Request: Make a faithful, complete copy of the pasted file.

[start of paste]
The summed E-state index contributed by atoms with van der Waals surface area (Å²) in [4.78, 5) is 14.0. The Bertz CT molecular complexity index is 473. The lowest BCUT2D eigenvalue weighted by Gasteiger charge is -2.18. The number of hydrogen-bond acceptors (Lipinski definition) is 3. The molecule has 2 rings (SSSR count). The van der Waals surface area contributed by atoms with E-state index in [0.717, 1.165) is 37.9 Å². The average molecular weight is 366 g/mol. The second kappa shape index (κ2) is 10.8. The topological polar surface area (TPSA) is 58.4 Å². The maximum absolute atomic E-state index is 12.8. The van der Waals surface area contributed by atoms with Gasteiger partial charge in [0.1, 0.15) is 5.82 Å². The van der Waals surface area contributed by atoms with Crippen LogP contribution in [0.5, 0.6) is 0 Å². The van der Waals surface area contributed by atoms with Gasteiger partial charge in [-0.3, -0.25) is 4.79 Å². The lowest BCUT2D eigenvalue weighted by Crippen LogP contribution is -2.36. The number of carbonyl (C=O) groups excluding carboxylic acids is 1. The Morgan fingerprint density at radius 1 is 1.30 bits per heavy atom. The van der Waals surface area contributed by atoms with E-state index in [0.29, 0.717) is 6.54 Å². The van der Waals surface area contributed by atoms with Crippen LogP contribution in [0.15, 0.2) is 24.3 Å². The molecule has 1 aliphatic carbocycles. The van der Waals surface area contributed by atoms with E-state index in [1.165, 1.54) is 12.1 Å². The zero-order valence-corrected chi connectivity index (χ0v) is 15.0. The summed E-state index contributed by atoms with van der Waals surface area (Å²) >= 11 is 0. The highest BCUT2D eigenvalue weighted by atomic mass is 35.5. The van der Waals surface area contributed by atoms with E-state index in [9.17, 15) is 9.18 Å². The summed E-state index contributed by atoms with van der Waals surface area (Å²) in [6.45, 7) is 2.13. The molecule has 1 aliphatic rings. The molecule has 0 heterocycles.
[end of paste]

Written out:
The summed E-state index contributed by atoms with van der Waals surface area (Å²) in [4.78, 5) is 14.0. The Bertz CT molecular complexity index is 473. The lowest BCUT2D eigenvalue weighted by Gasteiger charge is -2.18. The number of hydrogen-bond acceptors (Lipinski definition) is 3. The molecule has 2 rings (SSSR count). The van der Waals surface area contributed by atoms with E-state index in [0.717, 1.165) is 37.9 Å². The average molecular weight is 366 g/mol. The second kappa shape index (κ2) is 10.8. The topological polar surface area (TPSA) is 58.4 Å². The maximum absolute atomic E-state index is 12.8. The van der Waals surface area contributed by atoms with Gasteiger partial charge in [0.1, 0.15) is 5.82 Å². The van der Waals surface area contributed by atoms with Crippen LogP contribution in [0.5, 0.6) is 0 Å². The van der Waals surface area contributed by atoms with Gasteiger partial charge in [-0.3, -0.25) is 4.79 Å². The lowest BCUT2D eigenvalue weighted by Crippen LogP contribution is -2.36. The number of carbonyl (C=O) groups excluding carboxylic acids is 1. The Morgan fingerprint density at radius 1 is 1.30 bits per heavy atom. The van der Waals surface area contributed by atoms with E-state index in [0.29, 0.717) is 6.54 Å². The van der Waals surface area contributed by atoms with Crippen LogP contribution in [0.15, 0.2) is 24.3 Å². The molecule has 1 aliphatic carbocycles. The van der Waals surface area contributed by atoms with E-state index in [1.165, 1.54) is 12.1 Å². The zero-order valence-corrected chi connectivity index (χ0v) is 15.0. The summed E-state index contributed by atoms with van der Waals surface area (Å²) >= 11 is 0. The highest BCUT2D eigenvalue weighted by atomic mass is 35.5. The van der Waals surface area contributed by atoms with E-state index in [9.17, 15) is 9.18 Å². The summed E-state index contributed by atoms with van der Waals surface area (Å²) in [6.45, 7) is 2.13. The molecule has 1 aliphatic rings. The molecule has 0 heterocycles.